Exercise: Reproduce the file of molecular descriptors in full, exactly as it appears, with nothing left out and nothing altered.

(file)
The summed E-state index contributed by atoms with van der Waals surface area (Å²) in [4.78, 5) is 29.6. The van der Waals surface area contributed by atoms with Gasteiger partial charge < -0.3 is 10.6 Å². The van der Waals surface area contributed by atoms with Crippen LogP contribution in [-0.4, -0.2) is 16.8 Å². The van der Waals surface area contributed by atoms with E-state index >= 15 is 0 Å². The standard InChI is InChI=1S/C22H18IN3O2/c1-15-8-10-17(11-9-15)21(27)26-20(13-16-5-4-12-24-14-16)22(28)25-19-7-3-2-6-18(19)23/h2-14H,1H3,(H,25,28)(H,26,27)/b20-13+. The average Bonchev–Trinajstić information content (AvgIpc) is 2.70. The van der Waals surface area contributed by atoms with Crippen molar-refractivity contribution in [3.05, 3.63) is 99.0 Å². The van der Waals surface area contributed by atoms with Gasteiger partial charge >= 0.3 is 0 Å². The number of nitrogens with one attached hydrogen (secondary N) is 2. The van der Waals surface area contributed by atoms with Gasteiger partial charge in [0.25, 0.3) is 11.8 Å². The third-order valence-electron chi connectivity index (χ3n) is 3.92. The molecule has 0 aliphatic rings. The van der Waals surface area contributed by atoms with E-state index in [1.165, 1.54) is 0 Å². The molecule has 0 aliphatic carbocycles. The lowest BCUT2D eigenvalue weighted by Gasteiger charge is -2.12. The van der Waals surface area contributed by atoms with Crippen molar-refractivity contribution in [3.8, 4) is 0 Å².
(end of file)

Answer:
The summed E-state index contributed by atoms with van der Waals surface area (Å²) in [4.78, 5) is 29.6. The van der Waals surface area contributed by atoms with Gasteiger partial charge < -0.3 is 10.6 Å². The van der Waals surface area contributed by atoms with Crippen LogP contribution in [-0.4, -0.2) is 16.8 Å². The van der Waals surface area contributed by atoms with E-state index >= 15 is 0 Å². The standard InChI is InChI=1S/C22H18IN3O2/c1-15-8-10-17(11-9-15)21(27)26-20(13-16-5-4-12-24-14-16)22(28)25-19-7-3-2-6-18(19)23/h2-14H,1H3,(H,25,28)(H,26,27)/b20-13+. The average Bonchev–Trinajstić information content (AvgIpc) is 2.70. The van der Waals surface area contributed by atoms with Crippen molar-refractivity contribution in [3.05, 3.63) is 99.0 Å². The van der Waals surface area contributed by atoms with Gasteiger partial charge >= 0.3 is 0 Å². The number of nitrogens with one attached hydrogen (secondary N) is 2. The van der Waals surface area contributed by atoms with Gasteiger partial charge in [0.25, 0.3) is 11.8 Å². The third-order valence-electron chi connectivity index (χ3n) is 3.92. The molecule has 0 aliphatic rings. The van der Waals surface area contributed by atoms with E-state index in [1.165, 1.54) is 0 Å². The molecule has 0 aliphatic carbocycles. The lowest BCUT2D eigenvalue weighted by Gasteiger charge is -2.12. The van der Waals surface area contributed by atoms with Crippen molar-refractivity contribution in [3.8, 4) is 0 Å².